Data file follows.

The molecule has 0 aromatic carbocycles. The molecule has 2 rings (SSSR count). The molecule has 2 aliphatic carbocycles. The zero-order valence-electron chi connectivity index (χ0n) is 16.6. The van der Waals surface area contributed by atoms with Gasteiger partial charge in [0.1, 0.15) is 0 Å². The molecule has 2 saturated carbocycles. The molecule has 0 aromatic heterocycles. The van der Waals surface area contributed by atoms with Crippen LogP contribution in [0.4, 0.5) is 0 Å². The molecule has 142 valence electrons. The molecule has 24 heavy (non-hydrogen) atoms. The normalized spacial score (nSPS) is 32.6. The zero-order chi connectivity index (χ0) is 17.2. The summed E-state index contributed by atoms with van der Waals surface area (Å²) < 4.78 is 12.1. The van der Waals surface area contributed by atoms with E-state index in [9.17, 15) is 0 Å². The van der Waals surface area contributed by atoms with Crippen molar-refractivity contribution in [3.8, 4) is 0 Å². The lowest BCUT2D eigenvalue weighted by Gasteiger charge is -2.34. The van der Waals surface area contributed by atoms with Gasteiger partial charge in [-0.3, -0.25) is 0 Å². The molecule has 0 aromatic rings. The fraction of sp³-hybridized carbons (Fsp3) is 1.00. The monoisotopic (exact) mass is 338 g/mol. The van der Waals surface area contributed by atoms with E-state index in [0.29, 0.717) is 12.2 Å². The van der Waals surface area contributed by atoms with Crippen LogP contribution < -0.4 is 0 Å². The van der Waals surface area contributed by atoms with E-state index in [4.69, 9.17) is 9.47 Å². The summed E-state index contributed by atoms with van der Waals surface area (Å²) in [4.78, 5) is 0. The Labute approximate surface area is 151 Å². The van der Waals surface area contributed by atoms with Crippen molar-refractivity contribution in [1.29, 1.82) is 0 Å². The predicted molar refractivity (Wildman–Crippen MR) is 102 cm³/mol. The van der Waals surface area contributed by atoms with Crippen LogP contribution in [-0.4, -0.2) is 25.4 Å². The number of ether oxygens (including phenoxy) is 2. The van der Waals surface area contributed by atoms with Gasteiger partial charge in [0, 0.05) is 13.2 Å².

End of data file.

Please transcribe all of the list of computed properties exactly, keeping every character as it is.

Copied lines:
The molecule has 0 aromatic carbocycles. The molecule has 2 rings (SSSR count). The molecule has 2 aliphatic carbocycles. The zero-order valence-electron chi connectivity index (χ0n) is 16.6. The van der Waals surface area contributed by atoms with Gasteiger partial charge in [0.1, 0.15) is 0 Å². The molecule has 2 saturated carbocycles. The molecule has 0 aromatic heterocycles. The van der Waals surface area contributed by atoms with Crippen LogP contribution in [0.4, 0.5) is 0 Å². The molecule has 142 valence electrons. The molecule has 24 heavy (non-hydrogen) atoms. The normalized spacial score (nSPS) is 32.6. The zero-order chi connectivity index (χ0) is 17.2. The summed E-state index contributed by atoms with van der Waals surface area (Å²) < 4.78 is 12.1. The van der Waals surface area contributed by atoms with E-state index in [9.17, 15) is 0 Å². The van der Waals surface area contributed by atoms with Crippen molar-refractivity contribution in [3.8, 4) is 0 Å². The lowest BCUT2D eigenvalue weighted by Gasteiger charge is -2.34. The van der Waals surface area contributed by atoms with Gasteiger partial charge in [-0.3, -0.25) is 0 Å². The molecule has 0 aromatic rings. The fraction of sp³-hybridized carbons (Fsp3) is 1.00. The monoisotopic (exact) mass is 338 g/mol. The van der Waals surface area contributed by atoms with E-state index in [0.29, 0.717) is 12.2 Å². The van der Waals surface area contributed by atoms with Crippen LogP contribution < -0.4 is 0 Å². The van der Waals surface area contributed by atoms with E-state index in [4.69, 9.17) is 9.47 Å². The summed E-state index contributed by atoms with van der Waals surface area (Å²) in [4.78, 5) is 0. The Labute approximate surface area is 151 Å². The van der Waals surface area contributed by atoms with Crippen molar-refractivity contribution in [1.29, 1.82) is 0 Å². The predicted molar refractivity (Wildman–Crippen MR) is 102 cm³/mol. The van der Waals surface area contributed by atoms with Crippen LogP contribution in [-0.4, -0.2) is 25.4 Å². The number of ether oxygens (including phenoxy) is 2. The van der Waals surface area contributed by atoms with Gasteiger partial charge in [0, 0.05) is 13.2 Å².